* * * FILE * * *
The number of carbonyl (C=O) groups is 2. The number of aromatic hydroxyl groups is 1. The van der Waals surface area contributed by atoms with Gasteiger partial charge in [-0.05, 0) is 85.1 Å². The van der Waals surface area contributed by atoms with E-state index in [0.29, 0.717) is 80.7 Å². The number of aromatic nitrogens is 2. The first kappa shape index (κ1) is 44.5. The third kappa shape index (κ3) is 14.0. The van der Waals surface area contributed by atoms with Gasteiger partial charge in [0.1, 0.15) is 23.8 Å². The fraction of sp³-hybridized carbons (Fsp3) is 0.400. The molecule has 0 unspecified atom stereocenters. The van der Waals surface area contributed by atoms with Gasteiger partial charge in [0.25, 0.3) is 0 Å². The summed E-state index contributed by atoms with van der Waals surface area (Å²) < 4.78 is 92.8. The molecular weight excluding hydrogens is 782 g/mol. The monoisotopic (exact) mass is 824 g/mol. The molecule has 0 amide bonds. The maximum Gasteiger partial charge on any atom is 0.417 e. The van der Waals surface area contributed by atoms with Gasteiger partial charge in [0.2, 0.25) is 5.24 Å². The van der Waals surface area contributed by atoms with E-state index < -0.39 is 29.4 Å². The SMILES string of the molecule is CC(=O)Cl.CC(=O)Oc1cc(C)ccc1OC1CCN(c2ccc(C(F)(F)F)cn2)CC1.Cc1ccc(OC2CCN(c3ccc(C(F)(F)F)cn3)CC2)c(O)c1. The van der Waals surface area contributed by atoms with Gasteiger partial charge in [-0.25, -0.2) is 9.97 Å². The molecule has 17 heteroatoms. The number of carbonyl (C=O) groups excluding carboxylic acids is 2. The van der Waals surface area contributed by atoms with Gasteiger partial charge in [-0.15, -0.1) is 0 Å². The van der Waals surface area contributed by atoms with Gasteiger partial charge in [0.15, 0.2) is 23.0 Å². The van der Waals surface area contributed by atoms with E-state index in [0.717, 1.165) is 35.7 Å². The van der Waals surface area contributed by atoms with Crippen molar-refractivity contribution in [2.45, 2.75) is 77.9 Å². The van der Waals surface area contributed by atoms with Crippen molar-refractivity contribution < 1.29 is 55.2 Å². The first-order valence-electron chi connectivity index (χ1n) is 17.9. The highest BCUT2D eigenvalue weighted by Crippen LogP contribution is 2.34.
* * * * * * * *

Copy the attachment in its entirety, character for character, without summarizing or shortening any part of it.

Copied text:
The number of carbonyl (C=O) groups is 2. The number of aromatic hydroxyl groups is 1. The van der Waals surface area contributed by atoms with Gasteiger partial charge in [-0.05, 0) is 85.1 Å². The van der Waals surface area contributed by atoms with E-state index in [0.29, 0.717) is 80.7 Å². The number of aromatic nitrogens is 2. The first kappa shape index (κ1) is 44.5. The third kappa shape index (κ3) is 14.0. The van der Waals surface area contributed by atoms with Gasteiger partial charge in [0.1, 0.15) is 23.8 Å². The fraction of sp³-hybridized carbons (Fsp3) is 0.400. The molecule has 0 unspecified atom stereocenters. The van der Waals surface area contributed by atoms with Gasteiger partial charge in [0.25, 0.3) is 0 Å². The summed E-state index contributed by atoms with van der Waals surface area (Å²) < 4.78 is 92.8. The molecular weight excluding hydrogens is 782 g/mol. The monoisotopic (exact) mass is 824 g/mol. The molecule has 0 amide bonds. The maximum Gasteiger partial charge on any atom is 0.417 e. The van der Waals surface area contributed by atoms with Gasteiger partial charge in [0.2, 0.25) is 5.24 Å². The van der Waals surface area contributed by atoms with E-state index < -0.39 is 29.4 Å². The SMILES string of the molecule is CC(=O)Cl.CC(=O)Oc1cc(C)ccc1OC1CCN(c2ccc(C(F)(F)F)cn2)CC1.Cc1ccc(OC2CCN(c3ccc(C(F)(F)F)cn3)CC2)c(O)c1. The van der Waals surface area contributed by atoms with Gasteiger partial charge in [-0.25, -0.2) is 9.97 Å². The molecule has 17 heteroatoms. The number of carbonyl (C=O) groups excluding carboxylic acids is 2. The van der Waals surface area contributed by atoms with Gasteiger partial charge in [-0.15, -0.1) is 0 Å². The van der Waals surface area contributed by atoms with Gasteiger partial charge in [0.15, 0.2) is 23.0 Å². The van der Waals surface area contributed by atoms with E-state index in [0.717, 1.165) is 35.7 Å². The van der Waals surface area contributed by atoms with Crippen molar-refractivity contribution in [2.45, 2.75) is 77.9 Å². The van der Waals surface area contributed by atoms with Crippen molar-refractivity contribution < 1.29 is 55.2 Å². The first-order valence-electron chi connectivity index (χ1n) is 17.9. The highest BCUT2D eigenvalue weighted by Crippen LogP contribution is 2.34.